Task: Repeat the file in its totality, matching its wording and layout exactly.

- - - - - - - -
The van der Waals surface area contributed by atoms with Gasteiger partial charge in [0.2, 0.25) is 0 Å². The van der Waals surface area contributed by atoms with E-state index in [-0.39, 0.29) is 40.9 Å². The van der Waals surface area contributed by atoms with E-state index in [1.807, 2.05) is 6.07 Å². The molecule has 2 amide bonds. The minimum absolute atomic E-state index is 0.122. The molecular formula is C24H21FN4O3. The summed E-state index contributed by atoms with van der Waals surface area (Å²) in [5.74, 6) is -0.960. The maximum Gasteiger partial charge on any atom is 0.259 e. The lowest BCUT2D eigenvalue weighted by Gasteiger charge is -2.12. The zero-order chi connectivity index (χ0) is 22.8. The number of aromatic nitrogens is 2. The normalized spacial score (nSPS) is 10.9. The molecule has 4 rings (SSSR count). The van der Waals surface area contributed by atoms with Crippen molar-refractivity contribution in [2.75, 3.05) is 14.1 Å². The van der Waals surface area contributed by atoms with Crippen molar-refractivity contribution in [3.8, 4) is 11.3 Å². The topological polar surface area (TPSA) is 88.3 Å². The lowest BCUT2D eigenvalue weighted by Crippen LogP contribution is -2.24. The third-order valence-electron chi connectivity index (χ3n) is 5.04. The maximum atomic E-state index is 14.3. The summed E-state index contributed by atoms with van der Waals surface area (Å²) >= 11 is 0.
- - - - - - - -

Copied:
The van der Waals surface area contributed by atoms with Gasteiger partial charge in [0.2, 0.25) is 0 Å². The van der Waals surface area contributed by atoms with E-state index in [-0.39, 0.29) is 40.9 Å². The van der Waals surface area contributed by atoms with E-state index in [1.807, 2.05) is 6.07 Å². The molecule has 2 amide bonds. The minimum absolute atomic E-state index is 0.122. The molecular formula is C24H21FN4O3. The summed E-state index contributed by atoms with van der Waals surface area (Å²) in [5.74, 6) is -0.960. The maximum Gasteiger partial charge on any atom is 0.259 e. The lowest BCUT2D eigenvalue weighted by Gasteiger charge is -2.12. The zero-order chi connectivity index (χ0) is 22.8. The number of aromatic nitrogens is 2. The normalized spacial score (nSPS) is 10.9. The molecule has 4 rings (SSSR count). The van der Waals surface area contributed by atoms with Crippen molar-refractivity contribution in [2.75, 3.05) is 14.1 Å². The van der Waals surface area contributed by atoms with Crippen molar-refractivity contribution in [3.8, 4) is 11.3 Å². The topological polar surface area (TPSA) is 88.3 Å². The lowest BCUT2D eigenvalue weighted by Crippen LogP contribution is -2.24. The third-order valence-electron chi connectivity index (χ3n) is 5.04. The maximum atomic E-state index is 14.3. The summed E-state index contributed by atoms with van der Waals surface area (Å²) >= 11 is 0.